Quest for Peace


Sword-wielding, camel-riding torturers and rapists burning African villages this is the picture being pushed by advocacy groups as a call to action for the crisis in Darfur. After the genocide in Rwanda, the world said never again.  But despite years of bloody conflict in Sudan’s Darfur region, the international community is only now beginning to respond.

Star-studded public meetings have urged international leaders to act, but the slogans don’t capture the complexities in the larger Sudan. Solving the conflict will take more than outrage.

In the month since UN Secretary General Ban Ki-moon announced peace talks between rebels and the Sudanese Government, the violence has escalated. Rebels are calling for structural changes in the Government. They want to bring an end to political and economic inequalities that have angered people in many of Sudan’s outlying provinces for decades. Meanwhile, the Sudanese Government arms and encourages a militia known as the Janjaweed to carry out attacks on Darfur’s civilian population.

A fighter from an SLA faction. Photo by David Martinez

Amnesty International estimates that more than 200,000 people have died and 2.5 million people been displaced since the conflict began in 2003.

As the international community scrambles to find solutions to the question mark that hangs over Sudan’s future, the situation on the ground is now being  complicated by the fragmentation of both rebel groups and the Janjaweed.

Peace talks scheduled to start in Tripoli, Libya, on Saturday look doomed after the leaders of the two main rebel groups Khalil Ibrahim of the Justice and Equality Movement (JEM) and Abdul Waheed of the Sudan Liberation Movement (SLA) have said they will not take part. Five other smaller rebel factions are also refusing to participate, and are calling for more time to form a common negotiating platform.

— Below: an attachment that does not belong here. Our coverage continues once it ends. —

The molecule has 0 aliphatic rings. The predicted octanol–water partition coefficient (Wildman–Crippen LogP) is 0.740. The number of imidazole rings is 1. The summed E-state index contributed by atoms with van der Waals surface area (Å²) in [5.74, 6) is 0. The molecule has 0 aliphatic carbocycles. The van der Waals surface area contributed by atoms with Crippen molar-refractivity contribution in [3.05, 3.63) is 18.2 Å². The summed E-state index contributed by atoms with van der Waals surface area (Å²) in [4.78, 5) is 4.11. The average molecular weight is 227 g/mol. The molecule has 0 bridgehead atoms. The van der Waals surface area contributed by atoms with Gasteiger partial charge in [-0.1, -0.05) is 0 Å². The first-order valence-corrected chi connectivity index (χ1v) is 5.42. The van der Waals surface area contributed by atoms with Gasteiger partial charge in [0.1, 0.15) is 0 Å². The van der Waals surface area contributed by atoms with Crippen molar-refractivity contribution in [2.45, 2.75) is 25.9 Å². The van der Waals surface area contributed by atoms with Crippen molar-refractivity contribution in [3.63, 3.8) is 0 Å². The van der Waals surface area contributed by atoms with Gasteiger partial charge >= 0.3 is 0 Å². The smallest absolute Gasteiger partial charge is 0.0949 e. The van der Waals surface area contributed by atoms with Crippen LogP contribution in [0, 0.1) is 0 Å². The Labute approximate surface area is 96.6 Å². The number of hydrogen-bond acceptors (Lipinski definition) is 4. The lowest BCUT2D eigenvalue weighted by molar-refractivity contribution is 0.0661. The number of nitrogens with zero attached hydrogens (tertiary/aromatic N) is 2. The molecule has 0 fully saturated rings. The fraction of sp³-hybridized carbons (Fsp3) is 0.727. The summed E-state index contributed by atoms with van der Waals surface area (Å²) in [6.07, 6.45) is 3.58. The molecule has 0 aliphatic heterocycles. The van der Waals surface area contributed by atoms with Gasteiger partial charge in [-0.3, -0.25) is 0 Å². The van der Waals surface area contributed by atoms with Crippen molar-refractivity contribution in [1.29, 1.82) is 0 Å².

Paul Barker, former Country Director for the humanitarian organisation, CARE, says that Waheed ‘seems to be holding out for unrealistic concessions by the Government before he will be involved.’

Waheed has been in Paris for a number of years and according to Barker is living in relative luxury while his people languish in Internally Displaced Persons (IDP) camps. ‘He leads his people to believe that the international community is going to come in with armed forces and bring peace and justice,’ says Baker.

For the last year Barker has run CARE’s international aid delivery effort in Sudan, where the NGO has spent over $US60 million over the past three years, and employs a staff of 600.

But on 27 August, Barker had his visa revoked by the Sudanese Government. ‘I was given a letter which told me I had to be out of the country in 72 hours,’ says Barker from his self-described ‘office in exile’ in Nairobi. He is the third foreigner to be kicked out of the country for political reasons in the last two months.

Barker says the Government was evasive on the reasons for his deportation. According to the Sudan Tribune he has been under investigation for some time and was accused of ‘espionage activities.’

‘Somehow [the Sudanese Government]managed to get copies of some confidential CARE correspondence about the situation in Darfur and the implications for CARE staff safety,’ says Barker. ‘It’s the routine kind of reporting that all the UN and NGO agencies do for headquarters to demonstrate that we are taking safety seriously. They chose to interpret it in a political lens.’

A displaced woman tills the soil. Photo by David Martinez

The Sudanese Government has a reputation for restricting travel to aid workers and cancelling visas without warning. Some aid groups have a complete media blackout, while others are cautious of their words in fear of the Government placing further restrictions on their ability to deliver aid to remote regions.

NGOs remain the lifeline for 2.4 million people in IDP camps, but the fragmentation of armed groups is taking its toll on the humanitarian effort.

‘The rebels simply do not have full control over their troops,’ says Barker.

On 20 September a clearly marked aid convey was attacked in South Darfur. According to World Vision, three staff members were injured. It’s not known who was responsible for the attack.